Such an inquiring attitude will pay off next time you’re in the air, alerting you to intriguing observations like these:
- Lift made visible: Watch the wing as you accelerate down the runway. As lift builds, you will see the wing bend upward. On large aircraft made of composite materials, such as the Boeing 787, the deflection can be substantial, as much as twelve feet at the wing tip!
- Wing origami: The sound of hydraulic actuators is your clue to look out the window and observe the wing dramatically change shape prior to landing. By deploying slats on the leading edge and flaps on the trailing edge, higher lift is produced for a safe landing at a relatively low speed.
- A shocking sight: Supersonic flight is hampered by the formation of shock waves that constitute the notorious “sound barrier.” Under the right lighting, you can see the shadow of a shock wave on the wing of a passenger jet cruising at a four-fifths of the speed of sound.
- Breathtaking: Commercial jets fly at an altitude that would challenge human survival if the plane was not pressurized. However, the cabin is not set to sea-level pressure but to the equivalent of a high-elevation city such as Santa Fe or Mexico City. This can cause shortness of breath for some passengers.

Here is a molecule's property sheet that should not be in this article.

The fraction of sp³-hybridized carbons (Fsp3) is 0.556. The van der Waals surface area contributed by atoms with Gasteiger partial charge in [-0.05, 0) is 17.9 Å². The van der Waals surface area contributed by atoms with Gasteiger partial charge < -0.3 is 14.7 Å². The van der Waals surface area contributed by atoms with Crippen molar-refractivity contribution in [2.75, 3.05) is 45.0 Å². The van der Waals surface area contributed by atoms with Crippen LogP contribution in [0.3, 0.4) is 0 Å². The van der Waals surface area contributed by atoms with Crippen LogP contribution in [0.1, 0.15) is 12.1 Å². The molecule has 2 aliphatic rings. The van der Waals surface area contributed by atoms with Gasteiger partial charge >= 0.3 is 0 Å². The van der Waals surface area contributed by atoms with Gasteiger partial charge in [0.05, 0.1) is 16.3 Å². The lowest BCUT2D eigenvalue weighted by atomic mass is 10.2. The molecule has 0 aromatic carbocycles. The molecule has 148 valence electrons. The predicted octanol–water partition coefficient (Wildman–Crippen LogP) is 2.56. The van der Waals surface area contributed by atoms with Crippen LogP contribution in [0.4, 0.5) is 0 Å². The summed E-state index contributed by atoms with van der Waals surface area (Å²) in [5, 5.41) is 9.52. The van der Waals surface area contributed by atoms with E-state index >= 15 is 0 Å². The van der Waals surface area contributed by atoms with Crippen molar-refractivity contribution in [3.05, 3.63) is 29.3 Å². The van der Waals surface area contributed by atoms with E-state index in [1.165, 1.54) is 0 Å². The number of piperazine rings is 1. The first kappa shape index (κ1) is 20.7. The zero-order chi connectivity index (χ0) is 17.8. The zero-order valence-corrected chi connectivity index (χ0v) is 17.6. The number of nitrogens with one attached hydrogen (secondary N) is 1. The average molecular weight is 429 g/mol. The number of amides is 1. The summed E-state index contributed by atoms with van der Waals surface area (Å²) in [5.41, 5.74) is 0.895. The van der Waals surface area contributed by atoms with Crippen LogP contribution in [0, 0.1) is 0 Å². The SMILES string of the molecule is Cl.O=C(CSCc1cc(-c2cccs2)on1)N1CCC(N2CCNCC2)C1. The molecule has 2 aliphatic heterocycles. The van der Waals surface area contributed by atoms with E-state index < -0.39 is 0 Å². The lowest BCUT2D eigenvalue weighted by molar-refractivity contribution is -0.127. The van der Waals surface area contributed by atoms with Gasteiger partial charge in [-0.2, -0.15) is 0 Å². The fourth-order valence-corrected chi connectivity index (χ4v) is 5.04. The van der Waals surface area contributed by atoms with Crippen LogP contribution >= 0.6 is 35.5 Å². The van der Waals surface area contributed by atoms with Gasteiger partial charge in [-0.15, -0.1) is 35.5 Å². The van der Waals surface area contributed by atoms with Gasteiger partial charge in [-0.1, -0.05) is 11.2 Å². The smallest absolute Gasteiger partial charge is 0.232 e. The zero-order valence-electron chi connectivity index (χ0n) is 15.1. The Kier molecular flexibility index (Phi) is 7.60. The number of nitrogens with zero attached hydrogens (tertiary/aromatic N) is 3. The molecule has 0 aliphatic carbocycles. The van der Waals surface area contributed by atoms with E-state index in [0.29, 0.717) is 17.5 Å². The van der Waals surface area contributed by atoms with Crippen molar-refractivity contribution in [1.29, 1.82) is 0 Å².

Let Your Understanding of Flight Take Wing!
One big advantage of taking the engineer’s approach to understanding flight is that it clears up common misconceptions. For example, a frequently heard explanation of lift is that air rushing past a wing has farther to go along the curved upper surface than along the flat underside. According to this view, the top flow of air must go faster to “catch up” with air directed along the bottom. Faster-moving air equals lower pressure, which equals lift. The last sentence is correct, but the rest of the explanation is wrong—as shown by the existence of symmetrical airfoils and planes that fly upside-down.